galleries & exhibits
courtesy of Gallery 312
THROUGH DECEMBER 22
Musings: Contemporizing Tradition
Gallery 312 presents an exhibition of "works exploring an historical idiom through the use of traditional techniques and materials, and more conceptual ideas rooted in cultural practices or traditions." Musings includes works of installation, sculpture, painting and photograms. Included is a porcelain soup tureen by Cindy Sherman onto which Sherman's image of herself as Madame de Pompadour has been silkscreened, and Christine Tarkowski's Cabin comprised of photo-screened wood-grain shingles that recreate terrorist Theodore Kaczynski's hermit shack.
Gallery hours are Tuesday-Saturday, 11 a.m.-5 p.m., Gallery 312, 312 N. May Street, 312-942-2500, www.gallery312.org.
THROUGH JANUARY 5
Can't Get There From Here
Oli Watt modifies ordinary imagery to question the viewer's interaction with the world around him or her. His work challenges notions of normalcy and the everyday, as well as one's relationship to a seemingly familiar environment or regular routine. Can't Get There From Here features new work from Watt, as well as a video collaboration piece with Gabe Fowler.
Gallery hours are Tuesday-Saturday, 11 a.m.-6 p.m. NFA Space, 119 N. Peoria Street, 312-491-0236.
performance & theater
DECEMBER 14-JANUARY 6
Steppenwolf Studio Theatre
Jeremy B. Cohen directs Jamie Pachino's Waving Goodbye which follows Lily Blue, a 17-year-old photographer whose father is killed in a mountain-climbing accident, leaving her to mourn and explore her relationship with the mother who abandoned her. Pachino's story of human struggle and enlightenment is touched with humor and honesty. This is the play's world premiere.
Performances are Thursday through Saturday at 7:30 p.m. with matinees on Saturday and Sunday at 3 p.m., except Sunday, December 16 at 6 p.m. at 1650 N. Halsted Street. Admission is $24-$27. For more information call 312-335-1650.
Set in New York City, Richard Maxwell's latest theater piece, Boxing 2000, examines a Latino family and their relationships after one brother loses his job and takes up boxing. Maxwell creates his works by observing individuals and turning their stories into unique theatrical experiences. His signature is the slow-moving and monotone actors he creates - everyday beings that you might see in the grocery store or an elevator.
Performances are Jan. 24 at 7:30 p.m., Jan. 25 at 8 p.m., Jan. 26 at 8 p.m., Sunday, Jan. 27 at 4 p.m. at the Athenaeum Theatre, 2936 N. Southport Avenue. Admission is $20. Visit www.pachicago.org for more information.
A Special Christmas Show
with El Vez
A performance by the self-proclaimed "Mexican Elvis" reportedly entails numerous costume changes, campy backup singers and Elvis and non-Elvis songs. The Christmas with El Vez Tour boasts new songs, new costumes and new surprises, as well as old favorites like "You Ain't Nothin' but a Chihuahua." Trademark visual spectacle aside, El Vez also uses humor (sometimes by rewriting Elvis lyrics) to promote pro-Latino politics.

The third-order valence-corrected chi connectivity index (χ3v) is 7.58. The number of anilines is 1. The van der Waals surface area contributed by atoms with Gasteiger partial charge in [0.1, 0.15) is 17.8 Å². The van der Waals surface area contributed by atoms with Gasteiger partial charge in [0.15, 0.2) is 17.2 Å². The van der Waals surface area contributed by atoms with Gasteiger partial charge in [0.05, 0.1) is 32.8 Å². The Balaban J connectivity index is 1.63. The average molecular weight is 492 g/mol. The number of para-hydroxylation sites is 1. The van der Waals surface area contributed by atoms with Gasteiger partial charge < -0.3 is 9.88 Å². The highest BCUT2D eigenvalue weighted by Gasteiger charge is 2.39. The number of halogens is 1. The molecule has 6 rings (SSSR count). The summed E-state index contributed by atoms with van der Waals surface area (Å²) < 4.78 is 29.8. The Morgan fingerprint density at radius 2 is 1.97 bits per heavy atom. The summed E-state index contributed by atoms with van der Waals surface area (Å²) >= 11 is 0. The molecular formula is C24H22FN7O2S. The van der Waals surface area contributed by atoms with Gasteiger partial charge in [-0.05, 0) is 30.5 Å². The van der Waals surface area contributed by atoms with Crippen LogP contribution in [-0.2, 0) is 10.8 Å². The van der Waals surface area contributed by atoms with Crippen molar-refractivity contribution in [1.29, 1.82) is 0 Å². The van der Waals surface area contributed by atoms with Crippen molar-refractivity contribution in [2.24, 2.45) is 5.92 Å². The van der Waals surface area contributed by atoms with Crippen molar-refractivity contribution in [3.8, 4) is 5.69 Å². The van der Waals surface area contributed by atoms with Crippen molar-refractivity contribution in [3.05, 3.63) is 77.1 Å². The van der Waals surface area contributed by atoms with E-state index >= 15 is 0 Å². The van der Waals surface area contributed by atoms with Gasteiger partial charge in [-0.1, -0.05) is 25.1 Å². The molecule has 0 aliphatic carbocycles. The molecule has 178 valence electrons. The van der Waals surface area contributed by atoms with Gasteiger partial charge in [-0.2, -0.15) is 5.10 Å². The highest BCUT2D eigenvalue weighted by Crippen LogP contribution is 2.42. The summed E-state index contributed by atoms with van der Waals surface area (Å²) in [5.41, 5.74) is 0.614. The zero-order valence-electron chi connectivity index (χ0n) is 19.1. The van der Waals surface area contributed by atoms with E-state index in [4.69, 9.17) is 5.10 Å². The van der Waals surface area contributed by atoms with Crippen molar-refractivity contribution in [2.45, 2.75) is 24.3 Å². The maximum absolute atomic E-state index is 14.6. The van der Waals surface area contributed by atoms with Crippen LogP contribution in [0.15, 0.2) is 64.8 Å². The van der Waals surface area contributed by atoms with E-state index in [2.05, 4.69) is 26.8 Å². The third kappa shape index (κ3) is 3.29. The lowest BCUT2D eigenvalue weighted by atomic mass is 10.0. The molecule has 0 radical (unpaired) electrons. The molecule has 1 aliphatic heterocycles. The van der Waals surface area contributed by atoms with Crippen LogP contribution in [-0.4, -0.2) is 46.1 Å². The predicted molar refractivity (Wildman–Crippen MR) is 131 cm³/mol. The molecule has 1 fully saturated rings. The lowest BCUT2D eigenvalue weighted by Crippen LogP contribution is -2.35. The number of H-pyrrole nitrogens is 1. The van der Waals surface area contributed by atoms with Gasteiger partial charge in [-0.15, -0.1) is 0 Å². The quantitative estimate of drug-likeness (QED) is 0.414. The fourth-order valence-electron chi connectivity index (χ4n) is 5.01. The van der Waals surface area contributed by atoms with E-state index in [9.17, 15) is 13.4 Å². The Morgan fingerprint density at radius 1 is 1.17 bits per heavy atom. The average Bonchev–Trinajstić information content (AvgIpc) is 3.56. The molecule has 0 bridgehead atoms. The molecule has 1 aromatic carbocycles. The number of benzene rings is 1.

Double Door, 1572 N. Milwaukee Avenue, 773-489-3160, 9 p.m., $12 advance, $15 at the door.
oRSo and Sin Ropas
Two of the numerous (and seemingly ubiquitous nowadays) bands spawned after the demise of Red Red Meat continue to explore and push beyond Red Red Meat's country-tinged, emotionally complex music. oRSo's experimental sound is banjo-driven and complimented by such nontraditional instruments as the typewriter and toilet, while Sin Ropas shape their songs from melodicas, slide guitars, archaic synth and haunting vocals.
Schubas Tavern, 3159 N. Southport Avenue, 773-525-2508, 9 p.m., $8.
lectures & readings
Museum of Contemporary Photography
Photographer James Welling will speak about his ongoing exploration of light, beginning with his early-1970s color Polaroids to his recent series entitled "New Abstractions" of black and white photographs made by projecting digitally-rendered negatives of photograms.
Museum of Contemporary Photography, Columbia College, Hokin Auditorium, 623 S. Wabash Avenue, 6:30 p.m.
film & video
THROUGH DECEMBER 19
Wedding Video: Projection
photo by James Gustin and Michele Moore Gustin
Hyde Park Art Center
James and Michele Gustin drew from their extensive archive of actual wedding footage to construct an installation that combines video projection, still photographs and audio to examine the acts of love, marriage and ritual in the context of the American family. Idiosyncracies reveal each family's unique approach to the wedding. Wedding Video also considers the relationship between wedding photographer and subject. It brings to light the way in which the profession is often undervalued, and reveals that such work is actually imbued with a notable amount of subjectivity that undermines the popular view of such photographers as documentarians that assume a distant position from their subjects who expect them to disappear into the crowd.
Gallery hours are Monday-Friday, 9 a.m.-5 p.m., Saturday, 12-5 p.m. Hyde Park Art Center, 5307 S. Hyde Park Boulevard, 773-324-5520, www.hydeparkart.org.
DECEMBER 29-JANUARY 10
Béla Tarr's Werckmeister Harmonies (2000) follows residents of a remote Hungarian town whose isolate, melancholic lives are disrupted by an outsider. Tarr is perhaps best known for his film Sátántangó (1995), a key film of the 1990s that addresses post-communist Eastern Europe.
Facets Cinematheque, 1517 W. Fullerton Avenue, 773-281-9075, www.facets.org.